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Life Begins At 40 Million

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Album Review

By the time that The Bogmen had signed to Arista Records, the band had already managed to secure a rabid live cult following for itself in the New York City bar and college scene. Playing legendary haunts like the Bitter End, the Limelight, and even headlining Irving Plaza without the benefit of a record deal, it appeared that the band was poised for bigger and better things. Signing to Clive Davis' label however proved to be the first step in the wrong direction. Led by talented front man Bill Campion, the band journeyed out West to beautiful Sausalito, CA, to record its debut with ex-Talking Heads man, Jerry Harrison. In a live setting, one of the band's charms had always been its ability to launch into spirited jams that encompassed a gamut flavors. Bongos would give way to hippie workouts and full on free-form jazz. Think, Rusted Root meets the Barenaked Ladies. Unfortunately, when the band tried to capture this on tape, it didn't work. Much to the contrary, songs like "Raga,," "It's a Fast Horizon," and "Piss Tongue" may have once sounded exciting in a club setting but in the studio they sound like a series of incomplete ideas. Bill Campion's stream-of-consciousness lyrics are even stranger. Lyrically, about half the songs on Life Begins at 40 Million make little to no sense. The band does a little better for itself on a track like "What's Behind your Coat," which sounds like it owes a lot to one Mr. David Byrne. With all its fine musicianship, Life Begins at 40 Million simply lacks direction and any semblance of cohesiveness. Interesting it may be, but better than average it isn't.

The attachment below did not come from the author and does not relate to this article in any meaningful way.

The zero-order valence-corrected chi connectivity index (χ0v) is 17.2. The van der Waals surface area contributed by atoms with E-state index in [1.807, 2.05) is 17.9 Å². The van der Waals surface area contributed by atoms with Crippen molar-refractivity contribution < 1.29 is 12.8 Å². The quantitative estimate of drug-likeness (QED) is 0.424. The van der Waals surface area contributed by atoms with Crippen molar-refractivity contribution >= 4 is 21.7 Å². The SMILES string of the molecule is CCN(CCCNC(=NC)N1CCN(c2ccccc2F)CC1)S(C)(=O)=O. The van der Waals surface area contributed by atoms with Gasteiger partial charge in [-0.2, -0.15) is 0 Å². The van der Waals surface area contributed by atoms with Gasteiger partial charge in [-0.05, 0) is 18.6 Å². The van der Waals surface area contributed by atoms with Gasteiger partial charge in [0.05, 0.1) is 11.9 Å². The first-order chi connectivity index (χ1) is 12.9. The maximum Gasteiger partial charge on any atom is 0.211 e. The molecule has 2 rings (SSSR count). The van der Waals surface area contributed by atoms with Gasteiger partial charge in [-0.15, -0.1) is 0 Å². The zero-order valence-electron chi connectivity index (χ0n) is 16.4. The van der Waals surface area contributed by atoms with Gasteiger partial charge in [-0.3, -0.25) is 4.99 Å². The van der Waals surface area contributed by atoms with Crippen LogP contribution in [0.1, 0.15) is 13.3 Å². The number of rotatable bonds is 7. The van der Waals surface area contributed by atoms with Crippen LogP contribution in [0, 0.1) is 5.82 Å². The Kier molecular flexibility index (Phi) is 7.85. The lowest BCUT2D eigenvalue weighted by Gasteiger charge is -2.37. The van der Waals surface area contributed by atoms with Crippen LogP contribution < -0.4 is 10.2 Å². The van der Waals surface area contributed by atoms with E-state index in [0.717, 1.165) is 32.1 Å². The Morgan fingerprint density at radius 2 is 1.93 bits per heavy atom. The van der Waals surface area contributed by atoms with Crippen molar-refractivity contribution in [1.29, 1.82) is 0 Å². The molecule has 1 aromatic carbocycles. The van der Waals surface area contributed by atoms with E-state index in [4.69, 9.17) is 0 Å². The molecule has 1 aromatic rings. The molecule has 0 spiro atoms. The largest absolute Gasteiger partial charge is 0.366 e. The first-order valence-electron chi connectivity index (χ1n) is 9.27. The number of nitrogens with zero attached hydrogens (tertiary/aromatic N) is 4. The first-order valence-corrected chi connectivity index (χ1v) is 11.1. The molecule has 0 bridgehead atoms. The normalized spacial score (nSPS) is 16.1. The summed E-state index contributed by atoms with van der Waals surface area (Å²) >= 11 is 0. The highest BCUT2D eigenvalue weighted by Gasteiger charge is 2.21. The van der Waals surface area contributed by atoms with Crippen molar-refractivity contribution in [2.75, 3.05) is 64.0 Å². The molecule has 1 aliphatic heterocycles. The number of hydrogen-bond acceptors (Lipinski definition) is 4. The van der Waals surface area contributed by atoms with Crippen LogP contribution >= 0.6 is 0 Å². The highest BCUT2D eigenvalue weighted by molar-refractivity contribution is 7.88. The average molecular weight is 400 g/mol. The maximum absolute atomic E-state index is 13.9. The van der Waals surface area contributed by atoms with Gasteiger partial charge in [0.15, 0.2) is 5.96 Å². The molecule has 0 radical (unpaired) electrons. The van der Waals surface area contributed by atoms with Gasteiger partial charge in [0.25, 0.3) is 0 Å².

Customer Reviews

it maye be pointless but its still genius

i dont giv a crap if they dont make sense or not. these guys have sumthing in their msuic that just makes u wanna buy the whoel album. they are so different from any other band and they deserve alot more credit. the beatles had songs that made no sense and look how great they are these guys have real potential.

What happened to all the reviews?

There used to be scores (almost all very positive) customer reviews of Live Begins At 40 Million. Where'd they go Apple? There were two main themes in those reviews. One is that the iTunes review of this album may be the single most off-target review, ever. It is completely opposite the views of almost every purchaser of the album. The second is that once this album gets into your rotation, it's just about impossible to take it out. This album is outstanding. And for my money, over the past 3 or 4 decades, The Bogmen are the single greatest rock band not to have made it big. Buy it.

Worst description ever.

Totally agree with fxoleary. "Rusted Root meets Barenaked Ladies?" Nothing against those bands, they have their time and place, but if The Bogmen read this review, they would find each of those bands and burn their houses down.

I had this album on cassette and am downloading it again now because I wore the dang thing out from listening to the album over and over from start to finish. I originally bought the tape for the catchy "Suddenly" but quickly found a greater depth to this band's layering of sound behind some deep, meaningful lyrics. Their stage shows only augmented their relentless riffs and killer rythm. Saw them at TT the Bear's in Boston. First show I can remamber where the front man was pelting me with sweat from 10 yards away because he was using his body to hurl the lyrics at us. Buy this album.


Formed: 1993

Genre: Rock

Years Active: '90s

Borrowing elements of pop, rock, jazz, reggae, and soul, the Bogmen were formed in 1993 by Bill Campion (vocals/guitar), Bill Ryan (guitar), Brendan Ryan (keyboards), Mark Wike (bass), P.J. O'Connor (percussion), and Clive Tucker (drums). After two years of hopping the Northeast club circuit, the band was signed by Arista in spring of 1995. Their...
Full Bio
Life Begins At 40 Million, The Bogmen
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Customer Ratings